# Altitude entering glideslope

Immanuel Guest

Heey..

Can anyone give me an estimation of appr. altitude when entering the glideslope??

Jonathan (99jolegg) Chief Captain

https://forum.flyawaysimulation.com/forum/topic/8080/ils-approach-guide-tutorial/

2800ft is a good altitude to start at. You don't want to be too high because you'll encounter false glideslope lobes and you don't want to be too low for ground clearence.

Don Wood Guest

Jolegg's 2,800 feet recommendation has to be understood as AGL (above ground level). If you try to capture the glideslope at 2,800 feet MSL at Denver (or many other places), your aircraft will cease to be a flying machine and become a coffin.

One factor FS9 imposes that would bust a real-world checkride is the need to capture the glideslop from below. I hope they fix it in the next edition but, in the real world, you never, ever want to be below the glideslope when in proximity to granite.

Jonathan (99jolegg) Chief Captain

Don Wood wrote:

Jolegg's 2,800 feet recommendation has to be understood as AGL (above ground level). If you try to capture the glideslope at 2,800 feet MSL at Denver (or many other places), your aircraft will cease to be a flying machine and become a coffin.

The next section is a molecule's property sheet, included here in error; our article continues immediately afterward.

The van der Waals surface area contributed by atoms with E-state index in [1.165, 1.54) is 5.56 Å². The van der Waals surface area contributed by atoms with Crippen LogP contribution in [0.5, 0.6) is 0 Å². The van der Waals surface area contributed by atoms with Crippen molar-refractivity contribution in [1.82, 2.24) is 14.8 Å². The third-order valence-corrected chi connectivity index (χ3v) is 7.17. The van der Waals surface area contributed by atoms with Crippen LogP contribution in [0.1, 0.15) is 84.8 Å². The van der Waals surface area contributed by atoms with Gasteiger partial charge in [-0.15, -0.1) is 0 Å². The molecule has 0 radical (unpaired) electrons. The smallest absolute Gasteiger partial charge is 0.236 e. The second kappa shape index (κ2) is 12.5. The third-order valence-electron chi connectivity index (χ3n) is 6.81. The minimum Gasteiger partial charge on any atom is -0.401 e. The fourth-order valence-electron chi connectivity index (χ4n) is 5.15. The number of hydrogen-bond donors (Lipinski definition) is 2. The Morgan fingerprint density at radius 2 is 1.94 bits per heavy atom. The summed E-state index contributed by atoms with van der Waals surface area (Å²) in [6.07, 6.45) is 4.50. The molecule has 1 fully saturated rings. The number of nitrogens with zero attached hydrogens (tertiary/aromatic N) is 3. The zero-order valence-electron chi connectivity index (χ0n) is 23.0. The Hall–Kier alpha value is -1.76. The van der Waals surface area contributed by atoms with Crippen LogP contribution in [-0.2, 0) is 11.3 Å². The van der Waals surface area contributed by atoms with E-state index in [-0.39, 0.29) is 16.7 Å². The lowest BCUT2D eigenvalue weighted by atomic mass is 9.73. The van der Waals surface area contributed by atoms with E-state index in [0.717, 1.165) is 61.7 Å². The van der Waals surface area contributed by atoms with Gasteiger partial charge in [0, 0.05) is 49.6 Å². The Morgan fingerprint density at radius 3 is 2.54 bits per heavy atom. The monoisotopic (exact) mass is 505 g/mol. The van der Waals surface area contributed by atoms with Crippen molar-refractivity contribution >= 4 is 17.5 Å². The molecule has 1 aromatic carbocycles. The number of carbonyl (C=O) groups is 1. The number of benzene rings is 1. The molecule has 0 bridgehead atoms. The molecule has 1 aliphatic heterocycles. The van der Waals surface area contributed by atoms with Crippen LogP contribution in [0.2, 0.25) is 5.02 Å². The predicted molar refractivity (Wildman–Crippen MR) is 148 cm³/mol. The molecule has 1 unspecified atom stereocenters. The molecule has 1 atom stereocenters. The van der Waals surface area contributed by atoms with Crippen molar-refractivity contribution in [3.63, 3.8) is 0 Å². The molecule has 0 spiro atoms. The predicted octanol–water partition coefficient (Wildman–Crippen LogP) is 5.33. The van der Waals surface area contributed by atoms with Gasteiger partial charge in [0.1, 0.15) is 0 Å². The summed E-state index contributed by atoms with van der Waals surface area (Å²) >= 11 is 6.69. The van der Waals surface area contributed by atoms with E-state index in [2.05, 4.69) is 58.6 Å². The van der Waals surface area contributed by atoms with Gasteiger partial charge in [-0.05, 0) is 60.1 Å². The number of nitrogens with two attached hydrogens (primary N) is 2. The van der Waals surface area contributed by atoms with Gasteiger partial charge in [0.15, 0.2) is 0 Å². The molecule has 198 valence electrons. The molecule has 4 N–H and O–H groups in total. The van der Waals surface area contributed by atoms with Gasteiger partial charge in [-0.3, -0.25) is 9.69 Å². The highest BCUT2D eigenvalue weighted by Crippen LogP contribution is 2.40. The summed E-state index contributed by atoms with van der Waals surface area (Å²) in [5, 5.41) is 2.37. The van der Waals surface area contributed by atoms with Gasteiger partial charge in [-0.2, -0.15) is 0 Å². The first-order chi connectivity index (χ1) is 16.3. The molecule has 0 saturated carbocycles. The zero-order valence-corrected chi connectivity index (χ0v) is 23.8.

I forgot to mention that - thanks Don 👍

Don Wood wrote:

One factor FS9 imposes that would bust a real-world checkride is the need to capture the glideslop from below. I hope they fix it in the next edition but, in the real world, you never, ever want to be below the glideslope when in proximity to granite.

Don, how would you know at which altitude you'd intercept the localizer? For example, lets say, generally, you can pick up the transmission at a maximum of 3000ft, but you don't know that, so you stay at 2800ft, thus ensuring eventually, you'll intercept the glidelope and follow it. If your above 3000, you'll never receive the transmission?

Do pilots know the limits of the glidelope signals?

Jonathan (99jolegg) Chief Captain

crosscheck9 wrote:

Don Wood wrote:

One factor FS9 imposes that would bust a real-world checkride is the need to capture the glideslop from below. I hope they fix it in the next edition but, in the real world, you never, ever want to be below the glideslope when in proximity to granite.

Don, how would you know at which altitude you'd intercept the localizer? For example, lets say, generally, you can pick up the transmission at a maximum of 3000ft, but you don't know that, so you stay at 2800ft, thus ensuring eventually, you'll intercept the glidelope and follow it. If your above 3000, you'll never receive the transmission?

Do pilots know the limits of the glidelope signals?

Approach charts have the top of the localiser beam marked clearly on them so pilots will make sure they intercept at that altitude or below.

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